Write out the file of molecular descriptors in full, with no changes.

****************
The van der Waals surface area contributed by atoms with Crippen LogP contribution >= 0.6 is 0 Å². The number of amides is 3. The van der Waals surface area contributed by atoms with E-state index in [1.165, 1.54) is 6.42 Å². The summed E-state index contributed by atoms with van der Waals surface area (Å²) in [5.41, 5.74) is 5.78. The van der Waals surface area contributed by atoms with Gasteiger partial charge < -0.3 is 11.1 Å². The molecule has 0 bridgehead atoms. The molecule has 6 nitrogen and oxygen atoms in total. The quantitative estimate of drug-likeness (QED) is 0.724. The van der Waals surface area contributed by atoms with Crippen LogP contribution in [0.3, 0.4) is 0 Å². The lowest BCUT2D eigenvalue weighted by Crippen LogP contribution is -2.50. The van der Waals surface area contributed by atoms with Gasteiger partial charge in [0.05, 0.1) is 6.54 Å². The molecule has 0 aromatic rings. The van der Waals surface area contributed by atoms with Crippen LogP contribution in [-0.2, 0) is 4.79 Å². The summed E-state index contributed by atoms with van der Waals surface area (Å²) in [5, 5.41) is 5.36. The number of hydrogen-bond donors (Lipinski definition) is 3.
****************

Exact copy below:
The van der Waals surface area contributed by atoms with Crippen LogP contribution >= 0.6 is 0 Å². The number of amides is 3. The van der Waals surface area contributed by atoms with E-state index in [1.165, 1.54) is 6.42 Å². The summed E-state index contributed by atoms with van der Waals surface area (Å²) in [5.41, 5.74) is 5.78. The van der Waals surface area contributed by atoms with Gasteiger partial charge < -0.3 is 11.1 Å². The molecule has 0 bridgehead atoms. The molecule has 6 nitrogen and oxygen atoms in total. The quantitative estimate of drug-likeness (QED) is 0.724. The van der Waals surface area contributed by atoms with Crippen LogP contribution in [0.3, 0.4) is 0 Å². The lowest BCUT2D eigenvalue weighted by Crippen LogP contribution is -2.50. The van der Waals surface area contributed by atoms with Gasteiger partial charge in [0.05, 0.1) is 6.54 Å². The molecule has 0 aromatic rings. The van der Waals surface area contributed by atoms with Crippen LogP contribution in [-0.2, 0) is 4.79 Å². The summed E-state index contributed by atoms with van der Waals surface area (Å²) in [5, 5.41) is 5.36. The number of hydrogen-bond donors (Lipinski definition) is 3.